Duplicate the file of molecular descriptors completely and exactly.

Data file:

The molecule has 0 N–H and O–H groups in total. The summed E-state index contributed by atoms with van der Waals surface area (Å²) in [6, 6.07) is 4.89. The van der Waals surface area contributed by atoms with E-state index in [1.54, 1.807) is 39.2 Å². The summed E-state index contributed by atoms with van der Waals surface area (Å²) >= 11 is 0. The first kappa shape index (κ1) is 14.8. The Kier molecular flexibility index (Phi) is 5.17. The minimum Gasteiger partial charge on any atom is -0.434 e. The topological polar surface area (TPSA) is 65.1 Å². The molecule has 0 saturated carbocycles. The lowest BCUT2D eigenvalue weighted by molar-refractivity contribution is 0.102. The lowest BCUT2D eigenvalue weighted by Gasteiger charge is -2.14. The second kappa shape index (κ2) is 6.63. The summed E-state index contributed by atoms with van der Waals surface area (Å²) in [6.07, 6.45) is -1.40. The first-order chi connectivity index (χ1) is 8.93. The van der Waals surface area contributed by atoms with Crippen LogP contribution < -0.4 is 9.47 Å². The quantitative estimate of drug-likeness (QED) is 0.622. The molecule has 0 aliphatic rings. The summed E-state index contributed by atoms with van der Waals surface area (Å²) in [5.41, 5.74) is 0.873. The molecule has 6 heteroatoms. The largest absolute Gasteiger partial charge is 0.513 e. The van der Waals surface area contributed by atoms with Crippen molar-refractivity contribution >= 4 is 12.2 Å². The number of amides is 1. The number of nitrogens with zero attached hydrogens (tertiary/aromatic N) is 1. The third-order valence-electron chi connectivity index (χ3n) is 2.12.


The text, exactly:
The molecule has 0 N–H and O–H groups in total. The summed E-state index contributed by atoms with van der Waals surface area (Å²) in [6, 6.07) is 4.89. The van der Waals surface area contributed by atoms with E-state index in [1.54, 1.807) is 39.2 Å². The summed E-state index contributed by atoms with van der Waals surface area (Å²) >= 11 is 0. The first kappa shape index (κ1) is 14.8. The Kier molecular flexibility index (Phi) is 5.17. The minimum Gasteiger partial charge on any atom is -0.434 e. The topological polar surface area (TPSA) is 65.1 Å². The molecule has 0 saturated carbocycles. The lowest BCUT2D eigenvalue weighted by molar-refractivity contribution is 0.102. The lowest BCUT2D eigenvalue weighted by Gasteiger charge is -2.14. The second kappa shape index (κ2) is 6.63. The summed E-state index contributed by atoms with van der Waals surface area (Å²) in [6.07, 6.45) is -1.40. The first-order chi connectivity index (χ1) is 8.93. The van der Waals surface area contributed by atoms with Crippen LogP contribution < -0.4 is 9.47 Å². The quantitative estimate of drug-likeness (QED) is 0.622. The molecule has 0 aliphatic rings. The summed E-state index contributed by atoms with van der Waals surface area (Å²) in [5.41, 5.74) is 0.873. The molecule has 6 heteroatoms. The largest absolute Gasteiger partial charge is 0.513 e. The van der Waals surface area contributed by atoms with Crippen molar-refractivity contribution >= 4 is 12.2 Å². The number of amides is 1. The number of nitrogens with zero attached hydrogens (tertiary/aromatic N) is 1. The third-order valence-electron chi connectivity index (χ3n) is 2.12.